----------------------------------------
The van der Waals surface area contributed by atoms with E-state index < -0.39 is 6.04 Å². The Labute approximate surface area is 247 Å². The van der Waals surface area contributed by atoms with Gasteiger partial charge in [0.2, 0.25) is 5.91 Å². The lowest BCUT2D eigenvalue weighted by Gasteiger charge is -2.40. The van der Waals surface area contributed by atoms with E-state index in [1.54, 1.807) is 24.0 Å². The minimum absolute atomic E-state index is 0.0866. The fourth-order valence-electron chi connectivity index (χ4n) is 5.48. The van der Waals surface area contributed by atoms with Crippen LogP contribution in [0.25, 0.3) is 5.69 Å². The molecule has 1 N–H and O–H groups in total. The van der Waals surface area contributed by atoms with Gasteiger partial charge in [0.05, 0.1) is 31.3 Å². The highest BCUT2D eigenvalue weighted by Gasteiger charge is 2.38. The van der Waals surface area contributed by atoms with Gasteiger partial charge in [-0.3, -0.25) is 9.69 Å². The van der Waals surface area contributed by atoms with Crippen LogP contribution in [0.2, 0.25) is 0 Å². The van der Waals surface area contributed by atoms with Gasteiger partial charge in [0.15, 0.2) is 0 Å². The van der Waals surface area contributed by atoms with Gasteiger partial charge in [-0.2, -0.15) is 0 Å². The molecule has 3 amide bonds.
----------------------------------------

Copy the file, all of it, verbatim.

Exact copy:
The van der Waals surface area contributed by atoms with E-state index < -0.39 is 6.04 Å². The Labute approximate surface area is 247 Å². The van der Waals surface area contributed by atoms with Gasteiger partial charge in [0.2, 0.25) is 5.91 Å². The lowest BCUT2D eigenvalue weighted by Gasteiger charge is -2.40. The van der Waals surface area contributed by atoms with E-state index in [1.54, 1.807) is 24.0 Å². The minimum absolute atomic E-state index is 0.0866. The fourth-order valence-electron chi connectivity index (χ4n) is 5.48. The van der Waals surface area contributed by atoms with Crippen LogP contribution in [0.25, 0.3) is 5.69 Å². The molecule has 1 N–H and O–H groups in total. The van der Waals surface area contributed by atoms with Gasteiger partial charge in [0.05, 0.1) is 31.3 Å². The highest BCUT2D eigenvalue weighted by Gasteiger charge is 2.38. The van der Waals surface area contributed by atoms with Gasteiger partial charge in [-0.3, -0.25) is 9.69 Å². The van der Waals surface area contributed by atoms with Crippen LogP contribution in [0.2, 0.25) is 0 Å². The van der Waals surface area contributed by atoms with Gasteiger partial charge in [0.15, 0.2) is 0 Å². The van der Waals surface area contributed by atoms with Gasteiger partial charge in [-0.2, -0.15) is 0 Å². The molecule has 3 amide bonds.